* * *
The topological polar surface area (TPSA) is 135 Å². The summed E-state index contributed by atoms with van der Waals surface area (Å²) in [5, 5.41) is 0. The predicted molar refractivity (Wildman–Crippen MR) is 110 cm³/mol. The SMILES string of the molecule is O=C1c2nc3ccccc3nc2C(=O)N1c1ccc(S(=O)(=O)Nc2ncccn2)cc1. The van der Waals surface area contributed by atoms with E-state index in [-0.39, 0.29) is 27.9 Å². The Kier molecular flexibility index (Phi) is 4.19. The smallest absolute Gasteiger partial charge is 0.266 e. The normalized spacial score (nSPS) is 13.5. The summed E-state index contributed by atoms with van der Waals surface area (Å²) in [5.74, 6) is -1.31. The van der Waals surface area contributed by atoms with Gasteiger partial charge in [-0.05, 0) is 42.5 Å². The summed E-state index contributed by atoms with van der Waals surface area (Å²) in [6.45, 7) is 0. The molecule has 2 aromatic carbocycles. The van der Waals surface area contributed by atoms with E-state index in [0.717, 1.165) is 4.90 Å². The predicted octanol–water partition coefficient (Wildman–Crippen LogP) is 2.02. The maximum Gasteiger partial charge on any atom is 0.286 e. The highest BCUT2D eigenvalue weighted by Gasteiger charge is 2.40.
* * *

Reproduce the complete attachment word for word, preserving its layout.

The topological polar surface area (TPSA) is 135 Å². The summed E-state index contributed by atoms with van der Waals surface area (Å²) in [5, 5.41) is 0. The predicted molar refractivity (Wildman–Crippen MR) is 110 cm³/mol. The SMILES string of the molecule is O=C1c2nc3ccccc3nc2C(=O)N1c1ccc(S(=O)(=O)Nc2ncccn2)cc1. The van der Waals surface area contributed by atoms with E-state index in [-0.39, 0.29) is 27.9 Å². The Kier molecular flexibility index (Phi) is 4.19. The smallest absolute Gasteiger partial charge is 0.266 e. The normalized spacial score (nSPS) is 13.5. The summed E-state index contributed by atoms with van der Waals surface area (Å²) in [5.74, 6) is -1.31. The van der Waals surface area contributed by atoms with Gasteiger partial charge in [-0.05, 0) is 42.5 Å². The summed E-state index contributed by atoms with van der Waals surface area (Å²) in [6.45, 7) is 0. The molecule has 2 aromatic carbocycles. The van der Waals surface area contributed by atoms with E-state index in [0.717, 1.165) is 4.90 Å². The predicted octanol–water partition coefficient (Wildman–Crippen LogP) is 2.02. The maximum Gasteiger partial charge on any atom is 0.286 e. The highest BCUT2D eigenvalue weighted by Gasteiger charge is 2.40.